Sully is a slim 95-minutes. It swoops in with a harrowing opening sequence and then only lets its foot off the throttle just long enough to place viewers back at the beginning of 2009 and familiar with Captain Chesley "Sully" Sullenberger once again before thrusting them into the throws of the reasons this movie exists. The toughest challenge a movie about the "Miracle on the Hudson" was always going to face was going to be finding a new angle in which to present the story to audiences who were witness to an onslaught of media coverage around the actual event; what was there to the story we didn't already know? Turns out director Clint Eastwood and screenwriter Todd Komarnicki (who has only written three feature screenplays the last of which was the 2007 thriller Perfect Stranger starring Bruce Willis and Halle Berry) had plenty of material as the not so well documented aspect of the aforementioned "Miracle on the Hudson" was the fact the NTSB conducted an investigation as to whether or not Captain Sully could have in fact made it back to a runway instead of landing a pricey plane in the middle of a river. And so, what Eastwood has is a David and Goliath story of sorts where the line between good and bad is drawn early and distinctly with the script simultaneously evaluating the psyche of a man who happened to be in the right place during a bad situation that would result in him having to separate reality from the strange swirl of whatever kind of life was happening immediately following his unprecedented landing. And on many different levels, no less. This not so well publicized aspect of Sully's story combined with the revelatory state of mind Tom Hanks brings to his performance, some critical editing by Blu Murray (a frequent collaborator of Eastwood's, but someone who's never taken lead on one of his films) that lends these familiar events a whole new level of tension all packed into that slim running time make Sully a consistently perceptive interpretation of the events of January 15, 2009 that stands to be largely effective and appropriately affecting. Video review here. Full review here. B-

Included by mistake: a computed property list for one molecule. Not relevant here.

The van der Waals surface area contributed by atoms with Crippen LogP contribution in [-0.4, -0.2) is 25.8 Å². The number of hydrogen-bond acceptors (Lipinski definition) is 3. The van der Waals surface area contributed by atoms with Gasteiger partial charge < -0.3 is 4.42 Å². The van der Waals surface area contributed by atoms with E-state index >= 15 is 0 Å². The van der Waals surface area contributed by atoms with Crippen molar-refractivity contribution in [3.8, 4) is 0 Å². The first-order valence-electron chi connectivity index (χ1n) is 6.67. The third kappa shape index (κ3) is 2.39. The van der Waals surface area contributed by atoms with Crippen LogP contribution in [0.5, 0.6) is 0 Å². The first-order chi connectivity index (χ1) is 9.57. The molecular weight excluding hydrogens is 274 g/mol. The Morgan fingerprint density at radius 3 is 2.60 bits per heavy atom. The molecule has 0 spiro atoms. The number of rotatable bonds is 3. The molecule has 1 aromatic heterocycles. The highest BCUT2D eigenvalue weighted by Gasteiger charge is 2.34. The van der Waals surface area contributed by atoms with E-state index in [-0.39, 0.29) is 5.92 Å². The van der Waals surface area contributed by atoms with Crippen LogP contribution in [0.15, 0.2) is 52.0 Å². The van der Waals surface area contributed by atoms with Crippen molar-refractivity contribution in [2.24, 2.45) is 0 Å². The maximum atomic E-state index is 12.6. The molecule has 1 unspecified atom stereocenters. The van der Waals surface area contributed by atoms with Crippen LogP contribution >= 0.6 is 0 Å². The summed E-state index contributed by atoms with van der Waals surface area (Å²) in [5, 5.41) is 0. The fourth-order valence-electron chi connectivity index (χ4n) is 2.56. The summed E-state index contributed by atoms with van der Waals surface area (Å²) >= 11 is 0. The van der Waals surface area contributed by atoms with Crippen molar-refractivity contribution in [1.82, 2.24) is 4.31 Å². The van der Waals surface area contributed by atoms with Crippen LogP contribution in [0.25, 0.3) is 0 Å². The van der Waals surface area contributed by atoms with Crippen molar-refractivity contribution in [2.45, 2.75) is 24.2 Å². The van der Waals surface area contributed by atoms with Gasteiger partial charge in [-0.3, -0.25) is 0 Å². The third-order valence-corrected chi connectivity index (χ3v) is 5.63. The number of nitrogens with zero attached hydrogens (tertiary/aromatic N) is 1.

I see what Warner Brothers Animation is attempting to do here and I can dig it. After finding great success with The LEGO Movie and the fact they acquired the likes of Phil Lord and Chris Miller who directed 21 and 22 Jump Street (as well as Cloudy With a Chance of Meatballs, to their credit) to helm that hit animated movie the thought of continuing to try their hand at bringing in R-rated comedy directors and seeing how they operate within the world of children’s entertainment is a ballsy, but interesting move. Much like with the case of The LEGO Movie Warner Bros. was likely hoping this formula might produce something both mature and goofy with the plus of remaining consistently funny throughout the majority of its runtime. It makes sense and what better way to test said formula than with the likes of Nicolas Stoller, director of such films as Forgetting Sarah Marshall and the two Neighbors movies, thus the reason we now have Storks. Because of this inclination to take someone known for one thing and put them just far enough outside of their element, their comfort zone if you will, I was inclined to be more interested in this seemingly agreeable animated family movie than I might have been otherwise. I love it when directors or studios cast an actor known for one type or style of work, especially comedians, and place them in a different setting where we see them challenged in new/different ways that usually result in a more fascinating piece of work by virtue of the outside influences and persona that performer brings with them. That is kind of what is happening here though maybe not to the extreme of, say, Jim Carrey in The Truman Show. Rather, Stoller is being challenged by the limits of a PG-rating and how far he can go with his comedy inadvertently forcing him to be more creative with how he comes up with the laughs needed for a 90-minute children's film. And so, how does all of this hype and build-up effect the final product? Well, in many ways this is a disappointment when considering the potential the film had considering the interesting premise, its insanely talented and funny voice cast, and of course the presence of Stoller in the director's chair. Instead of producing anything unique or of distinguishable value Storks more or less plays by the rules of Pixar and DreamWorks movies where the narrative sees a couple of characters going on a quest to achieve a goal that will allow them to discover new things about themselves along the way. There's nothing especially wrong with this structure especially when executed in fun and interesting ways and Storks certainly has its quirks, but more than anything the film feels far too routine to be a product of someone who should have really been challenging themselves. Full review here. C-